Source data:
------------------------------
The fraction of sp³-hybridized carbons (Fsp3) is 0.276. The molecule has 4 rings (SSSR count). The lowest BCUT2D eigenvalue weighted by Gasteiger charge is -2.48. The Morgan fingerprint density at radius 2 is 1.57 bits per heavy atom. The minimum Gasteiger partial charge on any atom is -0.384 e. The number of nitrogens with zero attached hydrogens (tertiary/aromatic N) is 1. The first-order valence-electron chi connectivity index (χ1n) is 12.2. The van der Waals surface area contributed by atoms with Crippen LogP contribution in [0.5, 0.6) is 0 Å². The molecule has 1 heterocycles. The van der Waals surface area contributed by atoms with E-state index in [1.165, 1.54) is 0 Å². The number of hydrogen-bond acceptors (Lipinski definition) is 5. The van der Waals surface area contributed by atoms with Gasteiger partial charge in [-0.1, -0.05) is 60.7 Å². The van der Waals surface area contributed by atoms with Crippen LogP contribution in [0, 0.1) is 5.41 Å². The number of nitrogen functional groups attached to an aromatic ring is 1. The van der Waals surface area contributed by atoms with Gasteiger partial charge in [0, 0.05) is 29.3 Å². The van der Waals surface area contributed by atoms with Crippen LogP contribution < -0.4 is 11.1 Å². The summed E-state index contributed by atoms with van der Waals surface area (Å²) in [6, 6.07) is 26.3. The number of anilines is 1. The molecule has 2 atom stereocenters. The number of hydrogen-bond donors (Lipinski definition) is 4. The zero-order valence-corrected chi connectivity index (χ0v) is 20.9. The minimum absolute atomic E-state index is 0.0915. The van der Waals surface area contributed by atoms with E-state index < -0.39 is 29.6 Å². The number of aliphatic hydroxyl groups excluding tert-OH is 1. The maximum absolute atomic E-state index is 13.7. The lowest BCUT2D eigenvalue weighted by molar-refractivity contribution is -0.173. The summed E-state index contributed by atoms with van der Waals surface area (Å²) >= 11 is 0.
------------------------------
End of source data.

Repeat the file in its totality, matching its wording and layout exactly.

The fraction of sp³-hybridized carbons (Fsp3) is 0.276. The molecule has 4 rings (SSSR count). The lowest BCUT2D eigenvalue weighted by Gasteiger charge is -2.48. The Morgan fingerprint density at radius 2 is 1.57 bits per heavy atom. The minimum Gasteiger partial charge on any atom is -0.384 e. The number of nitrogens with zero attached hydrogens (tertiary/aromatic N) is 1. The first-order valence-electron chi connectivity index (χ1n) is 12.2. The van der Waals surface area contributed by atoms with Crippen LogP contribution in [0.5, 0.6) is 0 Å². The molecule has 1 heterocycles. The van der Waals surface area contributed by atoms with E-state index in [1.165, 1.54) is 0 Å². The number of hydrogen-bond acceptors (Lipinski definition) is 5. The van der Waals surface area contributed by atoms with Gasteiger partial charge in [-0.1, -0.05) is 60.7 Å². The van der Waals surface area contributed by atoms with Crippen LogP contribution in [0, 0.1) is 5.41 Å². The number of nitrogen functional groups attached to an aromatic ring is 1. The van der Waals surface area contributed by atoms with Gasteiger partial charge in [0, 0.05) is 29.3 Å². The van der Waals surface area contributed by atoms with Crippen LogP contribution < -0.4 is 11.1 Å². The summed E-state index contributed by atoms with van der Waals surface area (Å²) in [6, 6.07) is 26.3. The number of anilines is 1. The molecule has 2 atom stereocenters. The number of hydrogen-bond donors (Lipinski definition) is 4. The zero-order valence-corrected chi connectivity index (χ0v) is 20.9. The minimum absolute atomic E-state index is 0.0915. The van der Waals surface area contributed by atoms with E-state index < -0.39 is 29.6 Å². The number of aliphatic hydroxyl groups excluding tert-OH is 1. The maximum absolute atomic E-state index is 13.7. The lowest BCUT2D eigenvalue weighted by molar-refractivity contribution is -0.173. The summed E-state index contributed by atoms with van der Waals surface area (Å²) >= 11 is 0.